Political Ecology Network

CfP POLLEN18: The Political Ecology of Rewilding – Contested values in the context of environmental justice

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POLLEN18: Political Ecology Network – Biennial Conference, Oslo, Norway – June 20-22, 2018

The Political Ecology of Rewilding – Contested values in the context of environmental justice

Organizers: Dara Sands and Erik Gómez-Baggethun (Noragric, Norwegian University of Life Sciences)

Four decades of international environmental policy focused on mitigating and reversing anthropogenically driven biodiversity loss has failed to deliver desirable outcomes and resulted in the alteration of key ecological processes (Gómez-Baggethun & Naredo 2015; Hooper et al. 2012). Rather than addressing systemic issues inherent within the political economy of conservation and development, contemporary conservation measures aimed at addressing biodiversity loss continue to prioritise the expansion of protected areas worldwide, reflected in both international (Aichi Biodiversity Targets) and European policy (Natura 2000 network). It is within this policy framework that rewilding narratives have emerged and are receiving increased attention in conservation circles (Jepson 2016; Taylor 2013; Jørgensen 2015).

The merits of rewilding as a process for enhancing ecological resilience have been widely debated (Nogués-Bravo 2016; Pereira & Navarro 2015; Monbiot 2015). However, more recently, the rewilding discourse has shifted attention towards addressing the complex human – non-human relationships embedded within rewilding practices (Prior & Ward 2016). The extent to which stakeholders regard management decisions as being fair and just is an important determining factor in influencing the severity of conflict within such human – non-human relations (Jacobsen & Linnell 2016). As a result, critical approaches based on improving understanding of whose values are represented and reflected in rewilding management processes are required to identify how the potentially inequitable distribution of benefits and burdens can be effectively recognized and governed.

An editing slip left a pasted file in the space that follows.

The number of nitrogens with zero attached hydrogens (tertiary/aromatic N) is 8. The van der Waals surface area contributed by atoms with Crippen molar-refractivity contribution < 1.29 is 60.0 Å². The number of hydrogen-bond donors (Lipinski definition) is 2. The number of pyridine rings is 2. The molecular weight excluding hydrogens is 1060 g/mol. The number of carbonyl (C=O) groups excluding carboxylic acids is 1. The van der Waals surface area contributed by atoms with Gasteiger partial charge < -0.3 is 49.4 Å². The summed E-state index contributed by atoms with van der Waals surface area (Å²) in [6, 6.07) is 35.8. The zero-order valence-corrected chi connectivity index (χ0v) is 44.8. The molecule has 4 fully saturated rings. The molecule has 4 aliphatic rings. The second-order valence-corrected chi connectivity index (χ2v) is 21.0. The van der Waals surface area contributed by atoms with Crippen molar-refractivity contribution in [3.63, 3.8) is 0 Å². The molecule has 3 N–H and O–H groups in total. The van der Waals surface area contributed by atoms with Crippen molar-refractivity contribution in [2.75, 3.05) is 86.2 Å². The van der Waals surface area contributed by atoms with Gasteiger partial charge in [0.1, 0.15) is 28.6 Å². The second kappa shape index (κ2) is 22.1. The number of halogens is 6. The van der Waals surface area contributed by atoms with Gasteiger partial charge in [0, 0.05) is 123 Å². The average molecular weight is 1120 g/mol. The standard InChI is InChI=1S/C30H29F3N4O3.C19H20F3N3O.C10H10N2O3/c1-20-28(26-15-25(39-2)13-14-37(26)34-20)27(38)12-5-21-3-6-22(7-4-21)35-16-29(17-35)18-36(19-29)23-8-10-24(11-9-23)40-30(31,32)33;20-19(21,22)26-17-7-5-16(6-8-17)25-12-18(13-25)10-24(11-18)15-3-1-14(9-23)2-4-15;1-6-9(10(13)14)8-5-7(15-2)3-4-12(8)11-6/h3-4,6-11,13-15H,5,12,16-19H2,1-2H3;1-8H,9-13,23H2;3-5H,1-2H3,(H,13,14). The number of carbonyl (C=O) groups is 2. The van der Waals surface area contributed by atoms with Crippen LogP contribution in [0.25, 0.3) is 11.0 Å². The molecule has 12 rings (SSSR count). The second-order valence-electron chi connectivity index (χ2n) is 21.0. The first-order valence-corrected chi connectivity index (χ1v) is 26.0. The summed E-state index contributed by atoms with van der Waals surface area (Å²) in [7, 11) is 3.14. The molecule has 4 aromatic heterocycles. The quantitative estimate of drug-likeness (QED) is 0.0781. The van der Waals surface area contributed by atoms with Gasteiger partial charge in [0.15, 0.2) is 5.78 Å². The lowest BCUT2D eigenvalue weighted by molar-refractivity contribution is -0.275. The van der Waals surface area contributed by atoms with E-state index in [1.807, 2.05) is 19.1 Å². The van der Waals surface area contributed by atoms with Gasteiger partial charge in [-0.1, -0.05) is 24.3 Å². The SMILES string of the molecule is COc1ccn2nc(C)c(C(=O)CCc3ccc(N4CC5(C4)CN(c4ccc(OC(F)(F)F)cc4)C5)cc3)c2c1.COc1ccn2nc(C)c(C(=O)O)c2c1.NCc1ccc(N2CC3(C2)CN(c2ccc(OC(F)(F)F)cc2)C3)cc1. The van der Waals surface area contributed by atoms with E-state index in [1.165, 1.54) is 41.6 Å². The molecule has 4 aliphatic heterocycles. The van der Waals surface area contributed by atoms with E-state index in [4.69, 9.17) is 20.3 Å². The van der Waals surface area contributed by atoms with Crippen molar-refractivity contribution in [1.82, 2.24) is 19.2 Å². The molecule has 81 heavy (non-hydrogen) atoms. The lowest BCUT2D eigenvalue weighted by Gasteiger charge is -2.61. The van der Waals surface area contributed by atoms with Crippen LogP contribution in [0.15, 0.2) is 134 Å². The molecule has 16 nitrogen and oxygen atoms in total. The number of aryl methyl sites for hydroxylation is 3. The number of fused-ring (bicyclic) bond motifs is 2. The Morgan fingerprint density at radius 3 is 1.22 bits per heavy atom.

The growing ubiquity of rewilding initiatives appears to have coincided with large-scale rural land abandonment and increasing imported virtual agricultural land in Europe (Olwig 2016), lending rise to further questions concerning asymmetrical global power relations in the context of biodiversity offsetting and cost-shifting socio-environmental burdens to other global regions (Adams et al. 2014). Therefore, this session will seek to explore the disciplinary lacuna between the rewilding and socio-environmental justice discourses.

We welcome abstracts related, but not limited, to one or more of the following thematic and theoretical foci:

  • Potential distribution of rewilding benefits and burdens across time and space.
  • Role of power relations in the distribution of environmental benefits and burdens in the context of rewilding projects.
  • Global case studies of rewilding projects and community participation.
  • Discussions related to processes connected with rural land abandonment.

Please submit abstracts of up to 300 words by 12th December to Dara Sands (dara.sands@nmbu.no)

For more information, please contact:

Dara Sands (dara.sands@nmbu.no) or Erik Gómez-Baggethun (erik.gomez@nmbu.no)

 

References

Adams, W.M., Hodge, I.D. and Sandbrook, L., 2014. New spaces for nature: the re‐territorialisation of biodiversity conservation under neoliberalism in the UK. Transactions of the Institute of British Geographers39(4), pp.574-588.

Gómez-Baggethun, E. and Naredo, J.M., 2015. In search of lost time: the rise and fall of limits to growth in international sustainability policy. Sustainability Science10(3), pp.385-395.

Hooper, D.U., Adair, E.C., Cardinale, B.J., Byrnes, J.E., Hungate, B.A., Matulich, K.L., Gonzalez, A., Duffy, J.E., Gamfeldt, L. and O’Connor, M.I., 2012. A global synthesis reveals biodiversity loss as a major driver of ecosystem change. Nature486(7401), pp.105-108.

Jacobsen, K.S. and Linnell, J.D., 2016. Perceptions of environmental justice and the conflict surrounding large carnivore management in Norway—Implications for conflict management. Biological Conservation203, pp.197-206.

Jepson, P., 2016. A rewilding agenda for Europe: creating a network of experimental reserves. Ecography39(2).

Jørgensen, D., 2015. Rethinking rewilding. Geoforum65, pp.482-488.

Monbiot, G., 2015. What next? Rewilding as a radical future for the British countryside. Wildlife Conservation on Farmland: Managing for Nature in Lowland Farms1, p.291.

Navarro, L.M. and Pereira, H.M., 2015. Rewilding abandoned landscapes in Europe. In Rewilding European Landscapes(pp. 3-23). Springer, Cham.

Nogués-Bravo, D., Simberloff, D., Rahbek, C. and Sanders, N.J., 2016. Rewilding is the new Pandora’s box in conservation. Current Biology26(3), pp.R87-R91.

Olwig, K.R., 2016. Virtual enclosure, ecosystem services, landscape’s character and the ‘rewilding’ of the commons: the ‘Lake District’ case. Landscape Research41(2), pp.253-264.

Prior, J. and Ward, K.J., 2016. Rethinking rewilding: A response to Jørgensen. Geoforum69, pp.132-135.

Taylor, P., 2013. Beyond conservation: A wildland strategy. Routledge.

 

 

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Author: Connor Joseph Cavanagh

Research Fellow, Faculty of Landscape and Society, Norwegian University of Life Sciences. Contact: connor.cavanagh@nmbu.no

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